By Paul Leighton
The ongoing negotiations about the future of Northeast Health System, including its Addison Gilbert and Beverly hospitals, could have a lucrative side effect for the communities where it does business.
But Gloucester Mayor Carolyn Kirk and leaders in Beverly and Danvers say that's not at the top of their priority list when it comes to their concerns for the hospitals' futures.
An acquisition by one of the two for-profit companies bidding to buy Northeast Health would put the organization's vast property holdings on the tax rolls for the first time and result in hundreds of thousands of dollars in revenue for Gloucester, as well as for Beverly and Danvers.
In Gloucester, where Northeast operates Addison-Gilbert Hospital, the city could reap about $225,000 per year in taxes on the company's property, assessed at $18.2 million.
Yet Kirk said over the weekend she's neither expecting that, nor looking to it in terms of endorsing any such sale.
"I believe I speak for many in saying the order of priorities for the city in the outcome of NHS' merger or acquisition discussions is, first, the continuation of hospital and ER services, job retention, and then taxes," Kirk said.
The future of Addison Gilbert amid Northeast's partnering talks with four other health care companies has drawn special attention in Gloucester and Rockport.
The Gloucester City Council has gone on record backing a call to retain the state-mandated core services at Addison Gilbert that are required to provide emergency care; similarly, Rockport voters approved a similar resolution at Saturday's Rockport Annual Town Meeting.
For Northeast's property in Beverly, which is assessed at $42 million and where it operates Beverly Hospital, that city could reap about $800,000 per year in taxes under a sale to a for-profit firm, while Danvers would receive more than $530,000 per year for Beverly Hospital at Danvers.
Yet, Beverly Mayor Bill Scanlon and Danvers Town Manager Wayne Marquis, while saying they would welcome new tax revenue, also stopped short of endorsing the prospect of a for-profit company taking over Northeast Health.
Scanlon said he is concerned that hospital costs would rise under a for-profit owner.
"The reason not-for-profits are not-for-profits is to hold costs down," Scanlon said. "Would I like to have another 800,000 bucks? You don't need to ask. But in a way I don't, because it would raise costs, and already health-care costs are too high."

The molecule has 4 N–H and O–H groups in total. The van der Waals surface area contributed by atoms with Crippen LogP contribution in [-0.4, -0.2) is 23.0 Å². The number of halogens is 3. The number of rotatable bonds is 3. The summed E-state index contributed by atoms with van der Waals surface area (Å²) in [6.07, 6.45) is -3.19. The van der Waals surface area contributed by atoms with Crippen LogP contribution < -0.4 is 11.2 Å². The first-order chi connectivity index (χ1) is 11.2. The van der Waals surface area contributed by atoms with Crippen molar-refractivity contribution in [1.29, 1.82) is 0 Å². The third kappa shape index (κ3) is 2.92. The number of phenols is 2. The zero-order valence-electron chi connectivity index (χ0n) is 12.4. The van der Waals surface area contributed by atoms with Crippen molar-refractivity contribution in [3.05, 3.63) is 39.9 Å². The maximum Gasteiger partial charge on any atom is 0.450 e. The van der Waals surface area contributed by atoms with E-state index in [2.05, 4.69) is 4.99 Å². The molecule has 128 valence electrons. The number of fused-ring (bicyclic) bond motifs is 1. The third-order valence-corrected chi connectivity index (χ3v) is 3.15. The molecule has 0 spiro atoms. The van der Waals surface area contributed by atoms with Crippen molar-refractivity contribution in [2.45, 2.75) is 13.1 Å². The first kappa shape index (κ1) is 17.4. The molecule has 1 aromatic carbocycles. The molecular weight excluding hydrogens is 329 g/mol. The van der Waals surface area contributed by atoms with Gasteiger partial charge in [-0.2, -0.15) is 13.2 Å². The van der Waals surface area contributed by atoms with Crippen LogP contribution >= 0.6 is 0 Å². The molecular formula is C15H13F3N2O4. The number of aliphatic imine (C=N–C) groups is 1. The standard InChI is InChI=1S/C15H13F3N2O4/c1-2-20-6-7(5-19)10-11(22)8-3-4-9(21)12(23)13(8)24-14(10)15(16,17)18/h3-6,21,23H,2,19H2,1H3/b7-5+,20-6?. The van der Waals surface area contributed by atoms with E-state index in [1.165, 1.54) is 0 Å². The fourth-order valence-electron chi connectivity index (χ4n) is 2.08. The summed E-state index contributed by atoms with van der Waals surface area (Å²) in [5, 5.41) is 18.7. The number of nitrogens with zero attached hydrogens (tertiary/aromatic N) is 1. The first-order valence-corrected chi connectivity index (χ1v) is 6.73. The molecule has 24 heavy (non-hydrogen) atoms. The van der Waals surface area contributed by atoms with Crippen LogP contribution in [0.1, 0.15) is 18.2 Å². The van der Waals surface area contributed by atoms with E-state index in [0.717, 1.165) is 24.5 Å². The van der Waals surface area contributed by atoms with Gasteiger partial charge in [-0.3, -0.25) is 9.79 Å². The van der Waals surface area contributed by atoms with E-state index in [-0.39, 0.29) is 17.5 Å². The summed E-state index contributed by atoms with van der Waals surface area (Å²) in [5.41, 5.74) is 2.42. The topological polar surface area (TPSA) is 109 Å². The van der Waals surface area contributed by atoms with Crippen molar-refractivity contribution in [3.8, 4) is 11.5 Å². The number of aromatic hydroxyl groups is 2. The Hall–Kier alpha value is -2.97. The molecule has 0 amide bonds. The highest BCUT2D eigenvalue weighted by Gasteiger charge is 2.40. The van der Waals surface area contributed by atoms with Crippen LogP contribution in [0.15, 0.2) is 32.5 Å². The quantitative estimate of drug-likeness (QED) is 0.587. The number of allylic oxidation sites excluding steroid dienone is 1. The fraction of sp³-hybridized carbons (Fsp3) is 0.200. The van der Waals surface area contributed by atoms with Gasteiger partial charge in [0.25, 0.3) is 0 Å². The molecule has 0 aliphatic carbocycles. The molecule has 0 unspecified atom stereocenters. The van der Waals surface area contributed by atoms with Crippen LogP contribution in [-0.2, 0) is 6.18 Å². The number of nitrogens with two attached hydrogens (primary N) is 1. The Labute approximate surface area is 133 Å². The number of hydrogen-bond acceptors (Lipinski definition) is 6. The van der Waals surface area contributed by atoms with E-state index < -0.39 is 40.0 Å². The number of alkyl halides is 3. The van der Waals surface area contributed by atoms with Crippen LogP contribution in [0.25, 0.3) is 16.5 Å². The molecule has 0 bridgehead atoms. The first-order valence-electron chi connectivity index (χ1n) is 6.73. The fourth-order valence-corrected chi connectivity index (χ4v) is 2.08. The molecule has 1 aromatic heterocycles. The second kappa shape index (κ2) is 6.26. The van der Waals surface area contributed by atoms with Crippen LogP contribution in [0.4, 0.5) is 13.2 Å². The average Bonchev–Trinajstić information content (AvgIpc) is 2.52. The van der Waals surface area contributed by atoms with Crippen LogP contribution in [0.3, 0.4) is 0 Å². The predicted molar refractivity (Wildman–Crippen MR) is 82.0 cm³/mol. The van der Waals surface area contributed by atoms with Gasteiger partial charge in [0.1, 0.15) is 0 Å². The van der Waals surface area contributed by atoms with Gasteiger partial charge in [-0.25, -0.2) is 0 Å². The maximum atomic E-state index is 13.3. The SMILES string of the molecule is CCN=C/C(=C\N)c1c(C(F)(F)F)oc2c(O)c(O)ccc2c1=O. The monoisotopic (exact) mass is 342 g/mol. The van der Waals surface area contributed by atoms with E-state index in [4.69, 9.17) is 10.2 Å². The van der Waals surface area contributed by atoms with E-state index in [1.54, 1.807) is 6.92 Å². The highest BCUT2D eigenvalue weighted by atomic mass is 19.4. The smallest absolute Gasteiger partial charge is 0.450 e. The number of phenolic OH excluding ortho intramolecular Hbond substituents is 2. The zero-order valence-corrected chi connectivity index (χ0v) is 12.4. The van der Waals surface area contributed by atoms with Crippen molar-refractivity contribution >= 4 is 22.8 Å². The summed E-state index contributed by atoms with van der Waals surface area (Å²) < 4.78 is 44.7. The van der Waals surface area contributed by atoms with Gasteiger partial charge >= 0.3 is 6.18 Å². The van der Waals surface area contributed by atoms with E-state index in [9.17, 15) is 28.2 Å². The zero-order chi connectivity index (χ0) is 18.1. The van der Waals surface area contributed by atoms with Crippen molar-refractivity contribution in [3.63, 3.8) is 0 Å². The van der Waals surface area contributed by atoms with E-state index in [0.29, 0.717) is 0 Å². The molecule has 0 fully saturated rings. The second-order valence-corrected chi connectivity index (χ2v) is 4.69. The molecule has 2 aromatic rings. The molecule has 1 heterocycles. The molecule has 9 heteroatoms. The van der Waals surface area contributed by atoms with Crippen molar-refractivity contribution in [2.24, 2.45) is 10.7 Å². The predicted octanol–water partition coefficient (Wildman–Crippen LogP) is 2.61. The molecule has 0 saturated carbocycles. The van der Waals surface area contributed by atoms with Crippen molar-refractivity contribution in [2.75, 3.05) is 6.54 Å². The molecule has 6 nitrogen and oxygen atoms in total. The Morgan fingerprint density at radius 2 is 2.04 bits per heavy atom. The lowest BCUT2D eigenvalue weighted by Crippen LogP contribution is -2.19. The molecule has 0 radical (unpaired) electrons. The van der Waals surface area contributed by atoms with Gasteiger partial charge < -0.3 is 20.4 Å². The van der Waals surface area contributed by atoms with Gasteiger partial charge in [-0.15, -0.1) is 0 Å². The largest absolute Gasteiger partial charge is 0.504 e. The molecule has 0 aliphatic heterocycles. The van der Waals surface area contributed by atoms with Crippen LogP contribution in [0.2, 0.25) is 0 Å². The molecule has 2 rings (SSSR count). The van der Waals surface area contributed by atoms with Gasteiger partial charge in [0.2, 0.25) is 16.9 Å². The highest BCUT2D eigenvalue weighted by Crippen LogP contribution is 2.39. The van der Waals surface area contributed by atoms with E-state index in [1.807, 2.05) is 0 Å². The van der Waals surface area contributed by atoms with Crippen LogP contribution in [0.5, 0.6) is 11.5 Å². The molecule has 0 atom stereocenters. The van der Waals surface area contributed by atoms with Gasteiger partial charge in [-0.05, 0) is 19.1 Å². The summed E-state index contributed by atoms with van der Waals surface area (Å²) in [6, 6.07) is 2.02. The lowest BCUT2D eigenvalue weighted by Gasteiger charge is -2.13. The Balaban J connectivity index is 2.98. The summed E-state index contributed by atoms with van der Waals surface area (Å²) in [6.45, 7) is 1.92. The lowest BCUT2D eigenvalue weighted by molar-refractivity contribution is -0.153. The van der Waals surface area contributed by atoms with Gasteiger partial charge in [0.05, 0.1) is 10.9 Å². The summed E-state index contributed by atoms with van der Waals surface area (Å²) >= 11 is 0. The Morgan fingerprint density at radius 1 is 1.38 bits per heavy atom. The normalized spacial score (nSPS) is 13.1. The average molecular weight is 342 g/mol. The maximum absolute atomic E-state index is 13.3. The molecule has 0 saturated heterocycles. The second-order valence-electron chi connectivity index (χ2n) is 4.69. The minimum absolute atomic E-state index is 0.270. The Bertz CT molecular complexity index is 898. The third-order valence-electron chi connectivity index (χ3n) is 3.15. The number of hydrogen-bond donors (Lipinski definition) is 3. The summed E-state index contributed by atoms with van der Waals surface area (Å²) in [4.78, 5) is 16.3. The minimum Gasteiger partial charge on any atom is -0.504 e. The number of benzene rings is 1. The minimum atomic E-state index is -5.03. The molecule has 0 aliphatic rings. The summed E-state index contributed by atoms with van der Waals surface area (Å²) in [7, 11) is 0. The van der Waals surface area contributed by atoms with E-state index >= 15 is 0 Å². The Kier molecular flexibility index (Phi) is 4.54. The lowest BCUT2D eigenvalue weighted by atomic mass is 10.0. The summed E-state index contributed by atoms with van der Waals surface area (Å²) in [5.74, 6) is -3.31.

Scanlon said the $800,000 in annual potential property taxes that would be paid by a for-profit Beverly Hospital is an estimation. The hospital has not challenged its $42 million assessment because it does not pay property taxes now; that figure could be lowered if a new owner sought an abatement.
But any taxes paid by the hospital would provide a significant boost for the city, which, like Gloucester and most communities, is struggling to deal with rising employee health care and pension costs. At $800,000, Beverly Hospital would become the city's fourth-largest taxpayer behind the Cummings Center, Massachusetts Electric and Axcelis Technology.
Marquis said Danvers has benefited from the sale of the former Hunt Hospital to a for-profit company, which pays the town more than $100,000 per year in property taxes. But he also said Beverly Hospital's nonprofit status has been an "important factor" in its ability to contribute in the community.
"I don't have a strong bias one way or the other," Marquis said.
Northeast Health System CEO Kenneth Hanover said the organization received proposals two weeks ago from Steward Health Care System and Vanguard Health Systems, both for-profit companies, as well as from non-profits Lahey Clinic and Beth Israel Deaconess.
An advisory committee will meet in mid-April to evaluate the proposals and make a recommendation to the board of directors. Hanover said a final decision could come by the end of June.
Steward Health Care System is the company formed last year to run six Caritas Christi hospitals in Massachusetts. Vanguard Health Systems is a Nashville-based company that owns 26 hospitals in five states, including two in Massachusetts — MetroWest Medical Center in Framingham and St. Vincent Hospital in Worcester.
Hanover said the biggest difference between for-profit and not-for-profit hospital organizations is how they use their net operating income.
Not-for-profits reinvest all of their net operating income back into the hospital in the form of new facilities, technology, programs and services, he said. For-profits reinvest in their hospitals, too, but they must also generate a profit for their shareholders.
"For-profit hospital organizations are primarily responsible to their shareholder/owners, and their decision-making process is primarily oriented to the interests of their shareholders," Hanover said. "Not-for-profit hospitals base their decisions solely on their community-wide interests."
When it comes to patient care and service, Hanover said research suggests there is little difference between for-profit and not-for-profit hospitals.
"They operate in a safe and dependable manner," he said.
The for-profit vs. not-for-profit issue is an important consideration for Northeast Health officials in determining which organization to choose, Hanover said, but it's not the most important factor.
"If it was, then we wouldn't be considering for-profit options," he said.
Staff writer Paul Leighton can be reached at 978-338-2675 or by e-mail at email@example.com.